Thousands expected at N.C. Transportation Museum this weekend for Streamliners at Spencer
SPENCER — Twenty-six hulking, steel beasts emerging from railway history are slated as the massive centerpieces at this weekend’s Streamliners at Spencer railroad showcase at the N.C. Transportation Museum.
Beginning today and running through Sunday, the event will bring together more than two dozen restored streamliner locomotives, built between the 1930s and 1950s, to the museum in Spencer to be displayed in front of an expected crowd of about 5,000 people.
Organizers called the historic event “rail fan nirvana.”
In regard to pre-sale tickets, the event has drawn expected attendees from 41 states, the District of Columbia and five different countries, including Canada, Ecuador, Japan, England and Australia.
“These are 26 vintage locomotives, and there is a rainbow of stuff going on this weekend,” said Mark Brown, the museum’s spokesman. “As far as we can tell, and we’ll let anybody prove us wrong if they want to, this is the largest gathering of these historic locomotives that has taken place.”
All the county’s hotels have filled up, Brown said, and participants eager to get up close to the multi-ton engines are spilling over into hotels in Cabarrus and Davidson counties.
In addition to being able to take pictures of each locomotive at the center of the museum’s turntable, attendees also will be able to enjoy train rides pulled by the vintage engines and take cab tours of select locomotives.
A unique class of extremely rare locomotives is on the roster, Brown said.
Known as The Spirit of Roanoke, the iconic Class J Norfolk and Western Railway 611 Steam Passenger Locomotive is the only steam-powered Streamliner engine scheduled to appear.
Scott Lindsay, president of Steam Operations Corporation, oversees the 611 as chief mechanical officer.
“Back in the day, these ran at 110 miles per hour. People talk about high-speed rail all the time, and it gets irritating,” Lindsay said. “You tell people that steam was running over 100 miles an hour in the 1920s and 30s, they look at you like a Krispy Kreme donut. They’re glazed. That’s the problem. We are reinventing the wheel all the time instead of recognizing our history and understanding this (engine) can help engineering and business students move forward.”
The FT No. 103 Demonstrator, considered the “father figure” to all diesel Streamliner locomotives, is making an appearance as well.
Brown said the unit was created to convince business and corporate leaders diesel engines were the future of rail travel.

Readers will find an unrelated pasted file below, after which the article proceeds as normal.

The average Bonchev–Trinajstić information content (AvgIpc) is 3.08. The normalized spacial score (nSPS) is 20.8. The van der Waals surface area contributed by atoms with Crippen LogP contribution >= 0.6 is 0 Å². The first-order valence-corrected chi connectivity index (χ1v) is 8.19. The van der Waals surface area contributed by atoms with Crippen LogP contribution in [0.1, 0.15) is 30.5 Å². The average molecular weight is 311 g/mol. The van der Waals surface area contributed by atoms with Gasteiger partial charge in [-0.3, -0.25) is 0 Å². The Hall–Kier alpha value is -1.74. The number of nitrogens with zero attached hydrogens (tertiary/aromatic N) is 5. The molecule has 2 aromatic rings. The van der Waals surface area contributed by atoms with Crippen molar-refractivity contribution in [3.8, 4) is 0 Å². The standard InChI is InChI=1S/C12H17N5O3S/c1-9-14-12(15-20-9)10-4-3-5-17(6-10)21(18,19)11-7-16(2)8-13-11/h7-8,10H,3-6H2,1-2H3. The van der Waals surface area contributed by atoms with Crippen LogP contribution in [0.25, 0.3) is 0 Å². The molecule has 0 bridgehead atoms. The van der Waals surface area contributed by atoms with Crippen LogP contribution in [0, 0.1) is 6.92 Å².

“When Electro Motive Company, which eventually became Electro Motive Division of General Motors, introduced this four-unit mixture of diesel freight locomotives in 1939, it became known as The Diesel that Did It – the diesel that killed steam locomotives,” Brown said.
The Burlington Route E5 No. 9911a Silver Pilot comes from the collection of the Illinois Railway Museum.
“The 1940 E5 was one of 11 cab units of its type built in 1940 and is the only one remaining in the world,” Brown said.
Streamliners at Spencer is an event where people can only see “this collection of locomotives altogether in one spot here for the next four days.”
“It’s unlikely to happen again with this grouping of locomotives again. It’s such a massive event to put on,” Brown said.
Planning for the event began a year ago, Brown said, and locomotives came from as far as Portland, Ore.
“The event is important for several reasons. You are bringing together 26 locomotives, each with a specific history,” Brown said. “One of them went from the windy city of Chicago to operating on a run in Arizona where they were going out to an Indian casino and then made it back to Illinois and is now here in Spencer. You have all these little stories coming together, and there is an insane amount of history there.”
The N.C. Transportation Museum provides a perfect venue for hosting an event the magnitude of Streamliners at Spencer, Brown said.
“We’re doing the official Polar Express coming up this Christmas,” Brown said. “At other sites, it has been a massive event on a huge scale.”
Night photo shoots will be held tonight through Saturday at $25 per night.
The night photo shoots will feature special lighting, special pairings and set up with the attending locomotives in recreations of historic trains.
“This whole weekend is really about partnership. It’s about partnering with major railroads, like Norfolk Southern and Union Pacific, as well as all the museums that have brought their locomotives here,” said Steve Mersch, president of the N.C. Transportation Museum Board of Directors. “This event is for rail fans. At the museum, we try to cater to everybody – kids, rail fans, car enthusiasts, airplane enthusiasts, but this weekend is a special rail fan event.”
For more information on Streamliners at Spencer, visit www.nctrans.org or call 704-636-2889. The N.C. Transportation Museum is at 411 S. Salisbury Ave. in Spencer.
SPENCER — The GIS coordinator for the city of Salisbury has a new job in Spencer. Kathryn Clifton will replace... read more